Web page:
Saturday, February 9, 2013

Hazardous Roses 2: Protect Yourself!

This is the second of several articles I will be posting about the hazards of growing roses, both to the rose gardener and the environment. I am the first to admit that I have been guilty of creating these hazards, both to the environment and to myself, through the extensive use of fungicides and insecticides in my gardens. By the same token, I have also learned a great deal over the years about minimizing the use of chemicals through integrated pest management (IPM), which I would like to pass along to my readers.

To repeat myself from my last post on this subject:

...I believe it is necessary to use at least some insecticides and fungicides in growing roses. All roses are susceptible to attacks by spider mites, aphids, Japanese beetles (JBs) etc., and it is virtually impossible to completely control these insects in a large garden by sharp sprays of water or, in the case of JBs, by hand picking. By the same token, it is virtually impossible to grow exhibition quality roses without controlling the multiple spores of black spot and anthracnose funguses through the use of fungicides.  

I would add to this that there are some wonderful roses that are quite resistant to black spot. Several of the Buck roses, such as Carefree Beauty, Earth Song and Prairie Harvest are good examples.  I have two beds that contain these roses, exclusively, and I seldom have to spray fungicide.  However, even they will show signs of anthracnose and some spores of black spot, once they are present elsewhere in the garden,  The bottom line is that selectively using the "right" fungicide, once or twice in an IPM discipline, will control these problems but, in my experience, the fact still remains that I always end up using some fungicide each year. (I will be writing more about what is the "right" fungicide and how often to use it, in a subsequent post.)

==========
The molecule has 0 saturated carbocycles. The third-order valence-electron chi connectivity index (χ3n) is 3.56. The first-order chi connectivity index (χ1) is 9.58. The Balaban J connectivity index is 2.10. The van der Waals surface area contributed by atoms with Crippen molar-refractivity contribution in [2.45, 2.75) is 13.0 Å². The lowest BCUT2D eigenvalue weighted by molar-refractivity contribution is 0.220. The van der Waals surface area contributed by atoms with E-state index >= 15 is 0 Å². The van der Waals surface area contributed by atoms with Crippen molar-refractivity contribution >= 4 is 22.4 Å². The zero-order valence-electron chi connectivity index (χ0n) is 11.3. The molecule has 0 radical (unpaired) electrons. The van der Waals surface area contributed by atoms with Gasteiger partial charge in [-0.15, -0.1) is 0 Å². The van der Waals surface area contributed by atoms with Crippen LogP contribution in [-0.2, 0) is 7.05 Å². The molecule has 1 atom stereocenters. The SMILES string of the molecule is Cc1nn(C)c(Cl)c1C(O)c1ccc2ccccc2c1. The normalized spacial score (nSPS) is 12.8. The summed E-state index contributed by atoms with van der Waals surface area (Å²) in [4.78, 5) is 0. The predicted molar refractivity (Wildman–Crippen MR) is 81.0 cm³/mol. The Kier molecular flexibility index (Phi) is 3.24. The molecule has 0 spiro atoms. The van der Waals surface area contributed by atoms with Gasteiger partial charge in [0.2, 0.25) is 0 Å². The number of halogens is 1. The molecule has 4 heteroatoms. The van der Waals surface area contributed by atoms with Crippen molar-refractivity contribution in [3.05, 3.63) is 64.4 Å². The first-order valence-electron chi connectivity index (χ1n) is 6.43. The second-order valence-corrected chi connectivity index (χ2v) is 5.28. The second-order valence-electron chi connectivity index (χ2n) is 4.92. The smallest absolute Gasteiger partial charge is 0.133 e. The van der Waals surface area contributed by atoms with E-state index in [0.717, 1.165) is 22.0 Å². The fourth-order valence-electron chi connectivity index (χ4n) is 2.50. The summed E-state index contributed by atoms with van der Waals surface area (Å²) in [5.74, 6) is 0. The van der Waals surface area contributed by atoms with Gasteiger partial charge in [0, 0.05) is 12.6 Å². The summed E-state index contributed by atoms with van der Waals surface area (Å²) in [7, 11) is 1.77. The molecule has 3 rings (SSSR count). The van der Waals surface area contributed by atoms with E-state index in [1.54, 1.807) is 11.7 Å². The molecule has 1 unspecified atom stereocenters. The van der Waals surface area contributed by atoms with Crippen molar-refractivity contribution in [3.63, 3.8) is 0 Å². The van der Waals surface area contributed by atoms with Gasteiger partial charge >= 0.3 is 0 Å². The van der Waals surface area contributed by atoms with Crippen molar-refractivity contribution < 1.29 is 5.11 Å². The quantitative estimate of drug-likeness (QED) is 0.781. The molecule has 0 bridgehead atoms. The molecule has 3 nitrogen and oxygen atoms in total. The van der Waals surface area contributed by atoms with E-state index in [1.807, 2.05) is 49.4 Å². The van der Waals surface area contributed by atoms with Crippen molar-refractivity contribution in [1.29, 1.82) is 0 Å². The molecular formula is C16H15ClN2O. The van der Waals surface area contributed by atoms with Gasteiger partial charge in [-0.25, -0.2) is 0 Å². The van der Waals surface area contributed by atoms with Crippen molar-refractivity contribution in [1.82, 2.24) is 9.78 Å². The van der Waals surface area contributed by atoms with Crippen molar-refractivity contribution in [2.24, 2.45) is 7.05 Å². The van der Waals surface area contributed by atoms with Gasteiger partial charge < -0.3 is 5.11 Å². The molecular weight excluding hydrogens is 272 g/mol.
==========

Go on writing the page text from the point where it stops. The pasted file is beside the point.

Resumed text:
So, starting from that premise, I'd like to focus first on something that doesn't get enough attention among rosarians; that is, protecting yourself from the dangers of spraying insecticides and fungicides, whatever they may be. So, let's start where most articles seem  to give only lip service, and talk about how not to breathe in rose chemicals or get them on your clothing or skin.

With the exception of spraying diluted dish-washing soap on certain insects, or baking soda on funguses like powdery mildew, there is no such thing as a safe insectide or fungicide, and the most important thing is not to get this stuff in your eyes, breathe it into your lungs or get it on your skin.

Let's start with what to wear over your clothes.  Tyvek coverall suits, which are made from coated paper, are by far the best thing available for overall bodily protection.  They are inexpensive, comfortable,  and can be washed off with a hose after using them.  I find that one Tyvek suit lasts me at least one whole summer and sometimes more, if I don't have to spray too often (I still have last year's suit hanging in my garage, so that should tell you something).  They come in a variety of sizes and some have hoods, which are very desirable.  Tyvek suits are available from Rosemania: .

What to wear on your hands?  I use disposable nitrile gloves.  They are very protective and can be either washed off or thrown away after each use.  They are also very useful around the garden, especially working in the soil and weeding.  Mills Fleet Farm sells them in their catalog as milking gloves.  I wear the "Milkhouse" brand and here is their catalog page: